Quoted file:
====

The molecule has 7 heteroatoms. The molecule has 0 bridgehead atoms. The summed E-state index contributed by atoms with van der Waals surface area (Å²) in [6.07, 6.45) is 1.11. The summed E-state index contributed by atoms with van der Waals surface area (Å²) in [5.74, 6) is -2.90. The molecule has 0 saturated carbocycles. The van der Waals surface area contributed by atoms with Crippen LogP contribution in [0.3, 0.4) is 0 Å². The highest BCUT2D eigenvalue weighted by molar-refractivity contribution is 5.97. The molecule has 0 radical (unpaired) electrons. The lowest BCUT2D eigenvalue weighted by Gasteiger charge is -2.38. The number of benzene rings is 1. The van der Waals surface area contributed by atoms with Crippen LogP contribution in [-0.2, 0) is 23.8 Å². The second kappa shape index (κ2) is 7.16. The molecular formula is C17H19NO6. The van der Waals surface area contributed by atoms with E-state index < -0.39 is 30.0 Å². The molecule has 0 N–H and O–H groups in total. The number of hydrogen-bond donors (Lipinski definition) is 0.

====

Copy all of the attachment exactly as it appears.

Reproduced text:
The molecule has 7 heteroatoms. The molecule has 0 bridgehead atoms. The summed E-state index contributed by atoms with van der Waals surface area (Å²) in [6.07, 6.45) is 1.11. The summed E-state index contributed by atoms with van der Waals surface area (Å²) in [5.74, 6) is -2.90. The molecule has 0 saturated carbocycles. The van der Waals surface area contributed by atoms with Crippen LogP contribution in [0.3, 0.4) is 0 Å². The highest BCUT2D eigenvalue weighted by molar-refractivity contribution is 5.97. The molecule has 0 radical (unpaired) electrons. The lowest BCUT2D eigenvalue weighted by Gasteiger charge is -2.38. The number of benzene rings is 1. The van der Waals surface area contributed by atoms with Crippen LogP contribution in [-0.2, 0) is 23.8 Å². The second kappa shape index (κ2) is 7.16. The molecular formula is C17H19NO6. The van der Waals surface area contributed by atoms with E-state index < -0.39 is 30.0 Å². The molecule has 0 N–H and O–H groups in total. The number of hydrogen-bond donors (Lipinski definition) is 0.